Adopting a new lot grading and drainage ordinance would require property owners to “incorporate groundwater recharge and elevate their properties to reduce flooding,” said DeBlasio.
Five Mile Island has a “tilt,” according to DeBlasio. Water cannot drain properly and ponds along the bay and beachfront. Outfall pipes have been inspected and require updating.
“After analysis, it is determined that the Washington Avenue, Atlanta Avenue, Fern Road, and Heather Road outfalls should be upgraded to increase hydraulic capacity,” reads option one. The pipes are “undersized,” according to the master plan report.
In option two, a pump station, situated at the tennis courts between Columbine and Wisteria Road would centralize drainage. A second station would be installed at the borough’s Public Works building.
Homeowners would not be impacted by the pump station, yet increasing tidal elevations make stormwater management “less effective,” according to the report.
Third, elevating roadways is another possibility. Some roadways are as low as three feet, and high tide has been measured at three feet 58 times a year. Borough roads suffer tidal flooding 58 days out of the year, making driving difficult.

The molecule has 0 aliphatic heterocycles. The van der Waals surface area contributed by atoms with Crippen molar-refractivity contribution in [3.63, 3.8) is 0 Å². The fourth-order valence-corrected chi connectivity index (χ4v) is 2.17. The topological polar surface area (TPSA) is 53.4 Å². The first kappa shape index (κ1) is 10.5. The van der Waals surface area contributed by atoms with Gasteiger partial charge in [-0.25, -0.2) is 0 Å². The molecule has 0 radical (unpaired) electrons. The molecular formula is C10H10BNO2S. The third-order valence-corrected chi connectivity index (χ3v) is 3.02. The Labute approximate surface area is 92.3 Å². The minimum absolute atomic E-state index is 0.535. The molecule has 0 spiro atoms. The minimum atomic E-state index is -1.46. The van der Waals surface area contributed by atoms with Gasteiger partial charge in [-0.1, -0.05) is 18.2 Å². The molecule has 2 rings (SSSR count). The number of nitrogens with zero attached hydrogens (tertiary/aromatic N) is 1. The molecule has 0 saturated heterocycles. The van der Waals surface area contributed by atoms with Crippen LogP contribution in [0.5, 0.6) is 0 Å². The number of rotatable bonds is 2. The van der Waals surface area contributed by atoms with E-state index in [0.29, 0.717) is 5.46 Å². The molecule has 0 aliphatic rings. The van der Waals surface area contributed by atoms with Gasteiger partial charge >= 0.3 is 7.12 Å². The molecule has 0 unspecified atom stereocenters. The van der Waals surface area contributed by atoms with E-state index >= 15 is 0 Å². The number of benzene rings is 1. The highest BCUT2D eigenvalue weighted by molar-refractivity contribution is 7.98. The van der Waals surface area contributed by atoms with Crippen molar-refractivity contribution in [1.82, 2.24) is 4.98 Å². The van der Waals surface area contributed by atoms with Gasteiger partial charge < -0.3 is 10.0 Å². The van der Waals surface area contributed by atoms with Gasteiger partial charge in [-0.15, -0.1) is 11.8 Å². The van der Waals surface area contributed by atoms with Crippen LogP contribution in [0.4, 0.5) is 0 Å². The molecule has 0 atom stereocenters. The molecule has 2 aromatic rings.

According to DeBlasio, roadways along the bayfront are lowest in elevation, particularly north by Cresse Avenue, south by Rambler Road, east by New Jersey Avenue, and west by Sunset Lake.
Other municipalities have elevated street levels, such as West Wildwood. However, homeowners have experienced problems and must cooperate with the project. High costs and coordinating with Wildwood and Lower Township impose additional challenges.
Fourth, storm sewer pump stations could be installed along the bay, according to the report. Three stations would be constructed, discharging stormwater through force mains through existing bulkheads.
When asked what the approximated cost of the total project is, DeBlasio said each option has a separate amount but could total $9 million. Officials would “aggressively” pursue both federal and state grants, said DeBlasio.
According to DeBlasio, pros and cons exist in all options. Residents and officials must work together in determining the best solution for Wildwood Crest.
Maintaining good relationship with the New Jersey Coastal Coalition and Army Corps of Engineers is also paramount, said DeBlasio. Monitoring beaches, back bays, and dunes will help protect natural resources.
Upgrading the borough’s storm sewer system will tie in with the county’s road project. According to DeBlasio, the county would pay for designs to address flooding along Pacific Avenue.
DeBlasio praised Cabrera and commissioners for their efforts and proactive approach while making decisions.
Cabrera said officials were looking at what could be accomplished now and in the future.
Updating ordinances, instituting warning systems and interacting with the public encompass present plans.
“It comes down to what the Crest wants to spend,” Cabrera said, referring to the options presented to residents.
Cabrera said he is in favor of the pump stations and upgrading outfall lines along the beachfront.